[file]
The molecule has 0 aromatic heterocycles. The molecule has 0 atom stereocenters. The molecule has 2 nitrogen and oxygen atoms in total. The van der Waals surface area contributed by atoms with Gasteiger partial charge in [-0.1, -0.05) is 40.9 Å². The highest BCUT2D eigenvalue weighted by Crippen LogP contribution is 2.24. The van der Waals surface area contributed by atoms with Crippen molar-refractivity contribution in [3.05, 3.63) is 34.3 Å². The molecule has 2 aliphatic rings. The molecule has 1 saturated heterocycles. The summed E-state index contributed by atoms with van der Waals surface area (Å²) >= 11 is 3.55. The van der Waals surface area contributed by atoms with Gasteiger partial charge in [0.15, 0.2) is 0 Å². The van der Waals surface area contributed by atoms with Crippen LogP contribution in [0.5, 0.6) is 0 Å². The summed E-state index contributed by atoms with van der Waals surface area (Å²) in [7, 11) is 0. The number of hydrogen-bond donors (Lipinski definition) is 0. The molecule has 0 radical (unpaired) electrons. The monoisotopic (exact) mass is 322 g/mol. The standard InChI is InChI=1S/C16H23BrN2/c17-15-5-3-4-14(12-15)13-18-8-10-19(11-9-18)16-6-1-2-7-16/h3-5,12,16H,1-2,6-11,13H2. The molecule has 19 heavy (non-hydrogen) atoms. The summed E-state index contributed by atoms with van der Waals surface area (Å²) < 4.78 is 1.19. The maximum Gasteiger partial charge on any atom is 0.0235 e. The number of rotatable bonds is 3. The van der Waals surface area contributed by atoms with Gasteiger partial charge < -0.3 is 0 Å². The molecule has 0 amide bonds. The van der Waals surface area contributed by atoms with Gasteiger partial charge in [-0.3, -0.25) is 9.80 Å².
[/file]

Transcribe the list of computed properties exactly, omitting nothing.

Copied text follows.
The molecule has 0 aromatic heterocycles. The molecule has 0 atom stereocenters. The molecule has 2 nitrogen and oxygen atoms in total. The van der Waals surface area contributed by atoms with Gasteiger partial charge in [-0.1, -0.05) is 40.9 Å². The highest BCUT2D eigenvalue weighted by Crippen LogP contribution is 2.24. The van der Waals surface area contributed by atoms with Crippen molar-refractivity contribution in [3.05, 3.63) is 34.3 Å². The molecule has 2 aliphatic rings. The molecule has 1 saturated heterocycles. The summed E-state index contributed by atoms with van der Waals surface area (Å²) >= 11 is 3.55. The van der Waals surface area contributed by atoms with Gasteiger partial charge in [0.15, 0.2) is 0 Å². The van der Waals surface area contributed by atoms with Crippen LogP contribution in [0.5, 0.6) is 0 Å². The summed E-state index contributed by atoms with van der Waals surface area (Å²) in [7, 11) is 0. The number of hydrogen-bond donors (Lipinski definition) is 0. The molecule has 0 radical (unpaired) electrons. The monoisotopic (exact) mass is 322 g/mol. The standard InChI is InChI=1S/C16H23BrN2/c17-15-5-3-4-14(12-15)13-18-8-10-19(11-9-18)16-6-1-2-7-16/h3-5,12,16H,1-2,6-11,13H2. The molecule has 19 heavy (non-hydrogen) atoms. The summed E-state index contributed by atoms with van der Waals surface area (Å²) < 4.78 is 1.19. The maximum Gasteiger partial charge on any atom is 0.0235 e. The number of rotatable bonds is 3. The van der Waals surface area contributed by atoms with Gasteiger partial charge < -0.3 is 0 Å². The molecule has 0 amide bonds. The van der Waals surface area contributed by atoms with Gasteiger partial charge in [-0.3, -0.25) is 9.80 Å².